[ Back to EurekAlert! ] Public release date: 14-Nov-2012
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Contact: Iqbal Pittalwala
iqbal@ucr.edu
951-827-6050
University of California - Riverside

UC Riverside receives 3 grants to assist graduate students in pursuing doctoral degrees

The university has received grants for chemistry, bioengineering and electrical engineering; a total of 12 graduate students will be supported

IMAGE: UC Riverside is one of the most diverse research universities in the country and one of the most successful at graduating underrepresented minorities.

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RIVERSIDE, Calif. The University of California, Riverside has received three grants from the U.S. Department of Education to assist graduate students with excellent records who demonstrate financial need and plan to pursue the highest degree available in a field of national need.

Called "Graduate Assistance in Areas of National Need" (GAANN), the national program will provide fellowships to graduate students who are U.S. citizens or permanent residents through academic departments at UC Riverside. The fields designated as areas of national need are biology; chemistry; computer and information sciences; engineering; mathematics; nursing; physics; and educational assessment, evaluation and research.

This year, UCR received GAANN grants for chemistry, bioengineering and electrical engineering.

The grant to chemistry, totaling $660,000 for three years, will support six graduate students.

"The grant program aims to increase the number of chemistry Ph.D. students from underrepresented populations and increase the proportion of these students entering the professoriate," said Eric Chronister, a professor of chemistry and a member of the GAANN committee in the Department of Chemistry.

The grants to bioengineering and electrical engineering, totaling about $400,000 each for three years, will support three graduate students in bioengineering and three graduate students in electrical engineering.

"These fellowships will help us recruit more top-quality U.S. applicants to BIG, the Bioengineering Interdepartmental Graduate Program, and increase the diversity of our applicant pool," said Victor Rodgers, the chair of the Department of Bioengineering and the principal investigator of the Bioengineering GAANN grant. "The selected students will be involved in local K-12 outreach and be given opportunities to develop strong skills as educators and researchers."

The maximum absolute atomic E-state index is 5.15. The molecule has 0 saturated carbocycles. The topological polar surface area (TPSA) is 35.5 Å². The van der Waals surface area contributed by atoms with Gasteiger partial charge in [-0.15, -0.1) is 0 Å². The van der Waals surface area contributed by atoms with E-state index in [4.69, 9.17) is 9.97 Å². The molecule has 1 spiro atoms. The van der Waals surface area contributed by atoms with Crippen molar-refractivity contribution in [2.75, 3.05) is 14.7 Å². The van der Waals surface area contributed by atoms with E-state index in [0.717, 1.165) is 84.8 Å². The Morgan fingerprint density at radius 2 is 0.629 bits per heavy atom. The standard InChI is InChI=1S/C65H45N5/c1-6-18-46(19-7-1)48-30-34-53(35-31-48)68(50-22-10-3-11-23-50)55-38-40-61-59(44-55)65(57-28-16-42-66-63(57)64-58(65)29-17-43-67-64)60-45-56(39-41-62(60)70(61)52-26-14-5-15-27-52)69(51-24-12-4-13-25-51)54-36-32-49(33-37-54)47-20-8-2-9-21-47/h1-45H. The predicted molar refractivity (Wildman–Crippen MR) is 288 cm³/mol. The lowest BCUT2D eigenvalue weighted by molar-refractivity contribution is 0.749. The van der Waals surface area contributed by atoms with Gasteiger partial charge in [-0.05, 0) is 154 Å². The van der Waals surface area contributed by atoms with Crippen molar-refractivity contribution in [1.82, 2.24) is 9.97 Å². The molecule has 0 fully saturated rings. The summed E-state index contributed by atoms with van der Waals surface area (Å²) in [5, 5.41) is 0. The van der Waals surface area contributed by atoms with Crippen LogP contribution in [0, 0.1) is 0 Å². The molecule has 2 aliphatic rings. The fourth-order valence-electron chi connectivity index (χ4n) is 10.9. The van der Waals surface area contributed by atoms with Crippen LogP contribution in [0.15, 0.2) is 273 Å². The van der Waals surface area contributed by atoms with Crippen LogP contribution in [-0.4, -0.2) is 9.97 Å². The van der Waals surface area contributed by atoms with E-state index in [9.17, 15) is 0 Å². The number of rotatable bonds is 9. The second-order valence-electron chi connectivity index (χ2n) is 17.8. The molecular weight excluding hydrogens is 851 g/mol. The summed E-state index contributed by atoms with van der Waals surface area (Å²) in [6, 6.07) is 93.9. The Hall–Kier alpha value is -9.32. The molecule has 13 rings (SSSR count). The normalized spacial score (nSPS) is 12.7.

A graduate program must be in existence for five years before it is eligible to apply for GAANN. This was the Department of Bioengineering's first application for a GAANN.

"These GAANN fellowships are particularly important because of the current lack of a sufficient pool of domestic Ph.D. applicants in electrical engineering," said Yingbo Hua, a professor of electrical engineering, the principal investigator of the grant, and the chair of the Electrical Engineering GAANN Committee. "In order to increase the number of eligible domestic faculty candidates, it is essential to increase the number of domestic Ph.D. students."

Christopher Bardeen, a professor of chemistry, is the chair of the Chemistry GAANN Committee. Besides Bardeen and Chronister, Michael Pirrung, Cynthia Larive and Catharine Larsen are on the committee.

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Besides Rodgers, the following faculty members are members of the Bioengineering GAANN Committee: Jerome Schultz, Bahman Anvari and Dimitrios Morikis.

Besides Hua, the following faculty members are members of the Electrical Engineering GAANN Committee: Amit Roy Chowdhury, Jay Farrell, Mihri Ozkan, Sheldon Tan and Ertem Tuncel

UCR is one of the most diverse research universities in the U.S. and one of the most successful at graduating underrepresented minorities (African-American, Native American, Latino). In 2011, UCR was ranked sixth nationally in the category of most diverse universities by U.S. News and World Report. The campus is one of only three UC campuses to be designated by the U.S. Department of Education as a Hispanic-Serving Institution.

The University of California, Riverside is a doctoral research university, a living laboratory for groundbreaking exploration of issues critical to Inland Southern California, the state and communities around the world. Reflecting California's diverse culture, UCR's enrollment has exceeded 21,000 students. The campus will open a medical school in 2013 and has reached the heart of the Coachella Valley by way of the UCR Palm Desert Center. The campus has an annual statewide economic impact of more than $1 billion. A broadcast studio with fiber cable to the AT&T Hollywood hub is available for live or taped interviews. UCR also has ISDN for radio interviews. To learn more, call (951) UCR-NEWS.



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